Design & Building
From the start my intent was to alter the MkX Phobos armour type of the Infiltrators to more closely reflect the retro look of the so-called ‘Imperial Marine’. This was the very first Space Marine model produced by Games Workshop, pre-dating even the venerable RTB01 plastic Space Marine kit. The ‘Imperial Marine’ received an update in 2016 with a special anniversary plastic remake by Games Workshop. I adopted this aesthetic for my kill team to help them fit in with the early-Imperial period setting, and also to satisfy my love of “Beakie” Space Marines. To get the correct look, I made the changes listed below.
Swapped the helmet for a resin cast of the 2016 ‘Imperial Space Marine’ helmet
Swapped the shoulder pads and backpacks for the Forgeworld MkV/MkVI equivalents
Added 1mm wire antenna to MkVI backpacks (since Infiltrators have antenna on their backpacks)
Swapped the bolt carbines for Forgeworld Umbra Ferrox pattern bolt guns
Added power cables to the chest armour made from guitar strings
Re-sculpted the kneepads using modelling putty to match the distinctive ‘Imperial Space Marine’ angular kneepads
Removed the circular ankle stabilisers
You can also see my earlier take on this armour type with my Ultramarine Veteran. I was amused to see references to the ‘Imperial’ armour variant coincidently appear in a recent White Dwarf article about Space Marine armour types. My head-canon is that ‘Imperial’ armour is just a variant of MKVI armour, perhaps a lighter recon version.
For the LED effects, the helmet eye lenses followed the technique described in my LED Eye Lens tutorial, except using a TruOpto 1.8mm Green LED instead of the red one used in the tutorial. Sergeant Caro’s muzzle flare used the methods described in my recent Simple LED Muzzle Flare tutorial. If you’re going to give this a go yourself then please don’t forget that you can buy electronic supplies and consumables here.
I also made an effort to make the helmets and muzzle flare still look acceptable when the LEDs were switched off. I applied two thin coats of Citadel Biel-Tan Green shade to the helmet eye lenses. This gives them some colour and definition without detracting from the brightness of the LED. The muzzle flare was painted using used the techniques mentioned in the tutorial, which is basically a Citadel Fuegan Orange shade and a Lamenters Yellow glaze.
As ever, when I list my painting recipes on this blog, I’m not only recording them for those of you who are interested, but also as a reminder for myself! All paints listed are from the Citadel range.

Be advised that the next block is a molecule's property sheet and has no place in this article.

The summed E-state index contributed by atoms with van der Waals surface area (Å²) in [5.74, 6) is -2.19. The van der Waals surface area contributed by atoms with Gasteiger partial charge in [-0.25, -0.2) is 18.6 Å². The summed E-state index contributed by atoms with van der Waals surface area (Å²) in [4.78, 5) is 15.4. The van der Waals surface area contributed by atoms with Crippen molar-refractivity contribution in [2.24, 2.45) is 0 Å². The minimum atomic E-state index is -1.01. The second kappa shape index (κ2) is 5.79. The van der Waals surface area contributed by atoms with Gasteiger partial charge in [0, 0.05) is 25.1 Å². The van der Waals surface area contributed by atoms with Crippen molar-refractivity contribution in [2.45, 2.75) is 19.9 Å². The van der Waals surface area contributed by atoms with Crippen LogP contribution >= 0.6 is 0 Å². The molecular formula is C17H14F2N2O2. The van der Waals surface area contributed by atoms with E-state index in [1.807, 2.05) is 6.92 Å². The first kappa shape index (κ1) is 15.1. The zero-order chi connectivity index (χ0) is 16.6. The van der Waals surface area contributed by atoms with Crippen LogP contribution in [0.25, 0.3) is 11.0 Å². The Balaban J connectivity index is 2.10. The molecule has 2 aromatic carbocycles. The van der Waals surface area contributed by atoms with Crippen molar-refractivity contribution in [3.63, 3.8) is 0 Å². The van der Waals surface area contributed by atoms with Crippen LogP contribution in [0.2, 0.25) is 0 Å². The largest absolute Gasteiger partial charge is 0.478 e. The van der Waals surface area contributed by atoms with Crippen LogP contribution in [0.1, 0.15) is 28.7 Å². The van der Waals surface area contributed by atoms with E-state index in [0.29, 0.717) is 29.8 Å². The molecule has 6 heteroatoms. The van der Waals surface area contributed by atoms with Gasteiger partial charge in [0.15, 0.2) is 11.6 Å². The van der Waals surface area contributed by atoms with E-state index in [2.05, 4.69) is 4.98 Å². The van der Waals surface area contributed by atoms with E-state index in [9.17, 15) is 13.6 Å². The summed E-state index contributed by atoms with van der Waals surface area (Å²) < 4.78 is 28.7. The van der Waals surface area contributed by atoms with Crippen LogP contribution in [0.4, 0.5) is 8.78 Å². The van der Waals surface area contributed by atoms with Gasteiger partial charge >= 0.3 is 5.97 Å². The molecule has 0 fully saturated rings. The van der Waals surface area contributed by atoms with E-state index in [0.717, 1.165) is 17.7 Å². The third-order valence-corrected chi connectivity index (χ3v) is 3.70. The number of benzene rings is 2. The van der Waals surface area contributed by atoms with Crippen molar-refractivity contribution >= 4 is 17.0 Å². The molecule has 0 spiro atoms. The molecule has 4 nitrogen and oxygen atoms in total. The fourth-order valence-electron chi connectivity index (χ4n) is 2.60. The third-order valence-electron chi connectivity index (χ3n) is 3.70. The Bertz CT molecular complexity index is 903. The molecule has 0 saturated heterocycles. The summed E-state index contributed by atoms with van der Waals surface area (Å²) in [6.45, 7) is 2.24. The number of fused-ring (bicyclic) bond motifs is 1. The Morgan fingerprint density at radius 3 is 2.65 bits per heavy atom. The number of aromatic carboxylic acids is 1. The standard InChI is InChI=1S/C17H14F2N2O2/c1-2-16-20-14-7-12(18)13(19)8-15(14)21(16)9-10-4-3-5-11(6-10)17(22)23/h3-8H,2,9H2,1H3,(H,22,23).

Chaos Black undercoat
Mephiston Red base coat
Agrax Earthshade wash in recesses
Evil Sunz Scarlet edge highlight
Wild Rider Red fine edge highlight
Chapter Symbol, Helmet Stripe & InsigniaRecipe
‘Sketched’ in with Administratum Grey
Filled in with Corax White
Sand, slate and PVA glue
Chaos Black undercoat
Rhinox Hide base coat on sand
Skavenblight Dinge base coat on slate
50:50 Rhinox Hide:Zandri Dust drybrush on sand
50:50 Skavenblight Dinge:Zandri Dust drybrush on slate
Zandri Dust drybrush on sand and slate
Middenland Tufts added
Rhinox Hide on base rims
Personalities & Insignia
Attempting to stick the the ‘retro’ aesthetic, I went ‘old-school’ with the insignia. Every Marine has their name on their shoulder pad, as well as the Rogue Trader-era black and white ‘bolter’ symbol. Space Marines used to have a symbol on their shoulder pad denoting which weapon they were equipped with! You may also notice the honour markings on Sergeant Caro’s helmet, which indicate he is a veteran of the famous ‘Jaws of Doom’ assault squad.
Brother Holman is a Helix Adept, basically an apothecary in training. I gave him a “Terror Banner” that he can unfurl once the Infiltrators have revealed themselves and the shooting begins. The Partisans shouldn’t be in any doubt about exactly who it is that has come for them! This is also a nod to the classic Blood Angel apothecary who carried a large banner in one hand. The banner is made from a Tactical Marine back banner turned on its side.
That’s all for today, I hope you enjoyed it. I’m really pleased with this unit, and think I may have caught the Flesh Eaters bug (metaphorically, not the actual one)! I’ll probably be posting more individual pictures of these models throughout the week on my Twitter and Instagram. I’ve had to stare at these guys for hours and hours, so now so does everyone else, haha!
Following on from the post about my Armies on Parade 2021 entry, I thought it might be fun to take a closer look at the Ork casualties. The two that were front-and-centre are pictured above. The one of the left has just taken a headshot from a bolter, while the one on the right is fleeing from the Crimson Fists and has just been shot straight through the centre!